5 ways to strengthen your supply chains

The pandemic offers valuable lessons that can help you compete in the months and years ahead


4 minutes read

 

Key takeaways

  • Lessons from the pandemic can help companies transform how they view and build supply chains
  • Diversifying suppliers and finding local rather than global partners may strengthen supply chains
  • Strategic investments in new technologies could help protect supply chains from future disruptions

 

The coronavirus revealed stark vulnerabilities in the supply chains that move products from the raw material stage, through production, and to a customer’s door. As key segments of this system faltered, businesses responded in real time, finding new ways to source materials and keep their products moving. The lessons learned from this experience can help companies transform how they view and build supply chains, says Matthew Elliott, Business Banking Midwest Region Executive for Bank of America.

 

A lot of people have gained a deeper understanding of how connected they are to other businesses, and the importance of planning, resilience and due diligence

 

In preparing for the new economy ahead, “small and midsize businesses have the ability to be more agile than larger companies,” says Anna Nagurney, John F. Smith Memorial Professor of Operations Management at the University of Massachusetts Amherst. Recent conversations with these two experts revealed five ways to make your supply chains stronger than ever.

 

1. Reskill your workers

 

Business success almost always comes down to people, and in the scramble to keep supply chains moving during the pandemic, companies have often had to ask workers to fill unfamiliar roles or take over for colleagues unable to work. Now, “reskilling” employees to master new, often broader responsibilities in a revamped supply chain can help companies prepare for unexpected demands, Nagurney says. “We’re really seeing the importance of teamwork and collaboration,” she adds. Encouraging workers to be familiar with their colleagues’ roles will make it easier for them to fill in for each other when needed. Make sure you also provide tools and training for employees to perform tasks both in person and remotely.

 

2. Diversify your suppliers

 

The pandemic has taught hard lessons about the dangers of depending on too few suppliers. “If you have only one supply source for your major product line, that's a risk you need to pay attention to and manage,” Elliott says. Moving forward, even if a current supplier is meeting your needs, steering some business to alternative suppliers can help you build redundancies into your system and prepare for future disruptions.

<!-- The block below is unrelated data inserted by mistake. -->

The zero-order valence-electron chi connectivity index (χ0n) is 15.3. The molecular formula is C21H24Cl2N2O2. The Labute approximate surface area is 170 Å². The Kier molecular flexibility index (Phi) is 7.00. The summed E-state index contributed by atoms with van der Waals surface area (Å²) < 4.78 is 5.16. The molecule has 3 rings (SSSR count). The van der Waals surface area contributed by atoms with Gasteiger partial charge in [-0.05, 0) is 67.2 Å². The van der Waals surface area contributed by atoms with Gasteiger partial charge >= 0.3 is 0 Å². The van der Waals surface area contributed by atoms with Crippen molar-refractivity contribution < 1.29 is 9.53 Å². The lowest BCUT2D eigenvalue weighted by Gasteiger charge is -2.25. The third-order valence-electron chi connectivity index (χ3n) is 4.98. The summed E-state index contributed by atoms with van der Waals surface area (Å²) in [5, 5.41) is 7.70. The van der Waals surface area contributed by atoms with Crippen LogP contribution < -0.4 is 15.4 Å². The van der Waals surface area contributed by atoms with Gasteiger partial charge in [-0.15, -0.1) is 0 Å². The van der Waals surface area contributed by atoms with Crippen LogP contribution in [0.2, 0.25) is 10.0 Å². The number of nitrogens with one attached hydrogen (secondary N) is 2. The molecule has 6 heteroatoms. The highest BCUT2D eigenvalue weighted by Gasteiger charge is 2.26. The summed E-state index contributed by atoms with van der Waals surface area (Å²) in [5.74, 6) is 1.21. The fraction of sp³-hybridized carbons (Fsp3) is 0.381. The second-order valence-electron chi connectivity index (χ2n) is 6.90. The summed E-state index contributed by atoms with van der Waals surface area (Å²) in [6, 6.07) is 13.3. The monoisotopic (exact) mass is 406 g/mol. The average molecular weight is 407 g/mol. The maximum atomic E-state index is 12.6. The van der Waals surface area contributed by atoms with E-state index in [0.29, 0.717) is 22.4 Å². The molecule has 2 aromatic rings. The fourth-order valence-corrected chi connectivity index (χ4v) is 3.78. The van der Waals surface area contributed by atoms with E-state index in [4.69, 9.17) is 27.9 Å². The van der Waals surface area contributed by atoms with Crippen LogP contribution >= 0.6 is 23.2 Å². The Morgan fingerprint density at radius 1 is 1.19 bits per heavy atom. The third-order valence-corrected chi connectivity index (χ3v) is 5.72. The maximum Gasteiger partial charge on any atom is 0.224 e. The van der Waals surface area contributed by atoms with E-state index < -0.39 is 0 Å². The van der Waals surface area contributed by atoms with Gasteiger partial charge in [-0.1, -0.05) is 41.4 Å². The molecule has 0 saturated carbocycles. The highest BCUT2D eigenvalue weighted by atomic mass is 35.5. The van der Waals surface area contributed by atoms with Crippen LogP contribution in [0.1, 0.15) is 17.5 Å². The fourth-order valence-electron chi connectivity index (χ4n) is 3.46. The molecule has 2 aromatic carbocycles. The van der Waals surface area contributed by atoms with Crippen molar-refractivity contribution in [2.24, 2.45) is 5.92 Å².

This article is part of our ongoing series, The coronavirus, the economy and the road ahead for businesses. View the series

 

3. Think local

 

Trade disputes, tariffs and geopolitical tensions have pushed companies of all sizes to consider shifting global supply chains closer to home, and the coronavirus is only hastening that trend. While situations and needs will vary from business to business, shorter, more localized supply chains could offer long-term advantages, Nagurney says. “It’s easier to ensure higher quality of products and greater transparency, and if something goes wrong, you can readjust more quickly.”  As a small or midsize business, you may also find opportunities to join the supply chains of major U.S. companies as they “reshore” more of their operations.

 

4. Consider strategic upgrades

 

While the pandemic has pushed many companies to reduce their costs, it’s also important to minimize risks and improve reliability. Strategic investments in new technologies could help protect your supply chains from future disruptions. Advanced tracking soſtware, for example, can help you monitor your products through the supply chain and identify and correct weak points, Nagurney says. As this technology improves and becomes more accessible, more small and midsize businesses could also invest in robotics that move goods around warehouse floors or load vehicles, and in drones that make deliveries.

 

5. Plan, review and monitor

 

Breakdowns at crucial points in their supply chains have made it difficult or impossible for many businesses to get products to market. Now, strategic planning can help you anticipate needs across your supply chain. Continually review your supply chain at each crucial juncture, Elliott suggests. “Consider developing a scorecard that monitors the financial health of your suppliers and customers,” he says. Then you can keep tabs not just on your own reliability and efficiency, but also that of your essential partners. 

 

As you review your supply chains and consider necessary adjustments for a post-coronavirus world, he adds, speak with your banking partner about ways to maintain security and facilitate cash flow throughout your supply chain.

 

  • Logistics & supply chain
  • Business innovation
  • Process management

Matthew Elliott, Business Banking Midwest Region Executive for Bank of America

Anna Nagurney, John F. Smith Memorial Professor of Operations Management at the University of Massachusetts Amherst